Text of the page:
Black American Music

A 1924 photo of blues singer Bessie Smith. (AP Photo)

Bessie Smith, 1924

Missy Elliott

Missy Elliott, 2016

Recently, a student of mine became interested in the musical history of Black people in America, from the very beginnings of blues in the early 1920’s to modern Hip-Hop and R&B. I put together this list of some influential musicians from a wide variety of genres. It’s not complete; I couldn’t possibly put together a list of every important artist, but I hope this might give you a starting place if you want to know about Black American music and don’t know where to begin. If you’re interested in American culture, I think the importance of these musicians, and people like them, couldn’t be overstated.



New vocabulary

(Though on second thought, it might be better to just skip this section and learn by listening…)

Blues: A style of music that evolved from southern African-American secular songs and is usually distinguished by a strong 4/4 rhythm, flatted thirds and sevenths, a 12-bar structure, and lyrics in a three-line stanza in which the second line repeats the first

Gospel: A kind of Christian music based on American folk music, typically marked by strong rhythms and elaborated refrains and incorporating elements of spirituals, blues, and jazz.

Jazz: Louis Armstrong, a famous Jazz musician, famously said: “If you have to ask what jazz is, you’ll never know.” Even so…the dictionary defines “jazz” as style of music native to America, characterized by a strong but flexible rhythmic understructure with solo and ensemble improvisations on basic tunes and chord patterns and, more recently, a highly sophisticated harmonic idiom.

Soul: music deriving from the secularization of black American gospel music combined with rhythm and blues and marked by earthy expressiveness.

Funk: A type of popular music combining elements of jazz, blues, and soul and characterized by syncopated rhythm and a heavy, repetitive bass-line.


Definitions courtesy of The Free Dictionary.


Early Blues:


Robert Johnson (1920’s)


Charley Patton; Spoonful Blues (1929)  


Bukka White (Year active: 1930-1977)  



Bessie Smith (Years active: 1913-1937), “Whoa, Tillie Take Your Time.”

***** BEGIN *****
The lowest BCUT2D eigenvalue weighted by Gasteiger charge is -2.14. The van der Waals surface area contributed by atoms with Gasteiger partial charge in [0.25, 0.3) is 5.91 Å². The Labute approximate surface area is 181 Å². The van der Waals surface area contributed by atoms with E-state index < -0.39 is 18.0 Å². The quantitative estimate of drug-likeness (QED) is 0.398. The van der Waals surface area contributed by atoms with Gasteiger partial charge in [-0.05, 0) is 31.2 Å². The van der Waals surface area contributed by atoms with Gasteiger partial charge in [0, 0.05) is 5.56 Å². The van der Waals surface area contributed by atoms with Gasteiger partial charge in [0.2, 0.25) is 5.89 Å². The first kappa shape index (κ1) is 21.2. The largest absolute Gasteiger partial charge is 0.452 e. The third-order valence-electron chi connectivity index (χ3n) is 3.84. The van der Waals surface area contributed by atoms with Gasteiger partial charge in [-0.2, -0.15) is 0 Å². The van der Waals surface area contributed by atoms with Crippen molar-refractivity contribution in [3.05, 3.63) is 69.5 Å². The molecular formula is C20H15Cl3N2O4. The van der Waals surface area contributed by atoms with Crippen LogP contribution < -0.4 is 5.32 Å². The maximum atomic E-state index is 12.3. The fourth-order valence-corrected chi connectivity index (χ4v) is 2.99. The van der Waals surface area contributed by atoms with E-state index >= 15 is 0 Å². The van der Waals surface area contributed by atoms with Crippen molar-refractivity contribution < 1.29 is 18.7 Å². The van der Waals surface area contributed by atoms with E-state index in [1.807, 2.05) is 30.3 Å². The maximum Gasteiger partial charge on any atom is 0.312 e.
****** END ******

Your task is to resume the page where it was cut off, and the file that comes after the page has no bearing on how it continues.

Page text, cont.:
Early Rock n’ Roll:


Little Richard (Active: 1947–present) “Tutti Frutti” (1956)


Chuck Berry (Active: 1955-present)  “Johnny B. Goode” (1958)




(also Rock n Roll) Sister Rosetta Tharpe (Active: 1919-1973), “This Train” (1960’s)


Sweet Honey in the Rock (Active 1973-present) “In the Morning when I Rise” (2005)





Billie Holiday (Active 1933–1959) “Ain’t Misbehavin’” (1955)


Ella Fitzgerald (Active 1934–1994) and Louis Armstrong (Active 1914–1971) “Summertime.” (1957)


Miles Davis  (Active 944–1975, 1980–1991) “‘Round About Midnight” (1957), “Kind of Blue” (1959), “Sketches of Spain” (1960), “Bitches Brew” (1970)

Charles Mingus (Active 1943–1979)  “Pithecanthropus Erectus” (Album) 1956, “Blues and Roots” (Album) (1960)



Aretha Franklin (Active 1956-present) “Respect” (1967)


James Brown (Active 1953-2006)  “Get on Up” (1970)


Curtis Mayfield, (Active 1960-1999) “Pusherman” (1972)




Gladys Knight and the Pips (Active 1960’s and 1970’s), “Heard it through the Grapevine” (1967)




(also “neo-soul”) D’Angelo (Active 1991-present) “Voodoo” (album, 2000)



Hip Hop:

Public Enemy (Active 1982–present) “Fight the Power” (1989)


Salt n’ Pepa (Active: 1985–2002, 2007–present) “Shoop” (1994), “Whatta Man” (1994)


Nas (Active 1991–present) “Ain’t Hard to Tell” (1994)


Bahamadia (Active 1994–present) “3 The Hard Way.”  (1996)


Lauryn Hill (Active 1993–present) “Lost Ones” (1998)


Missy Elliott (Active 1991–present) “WTF” (2016)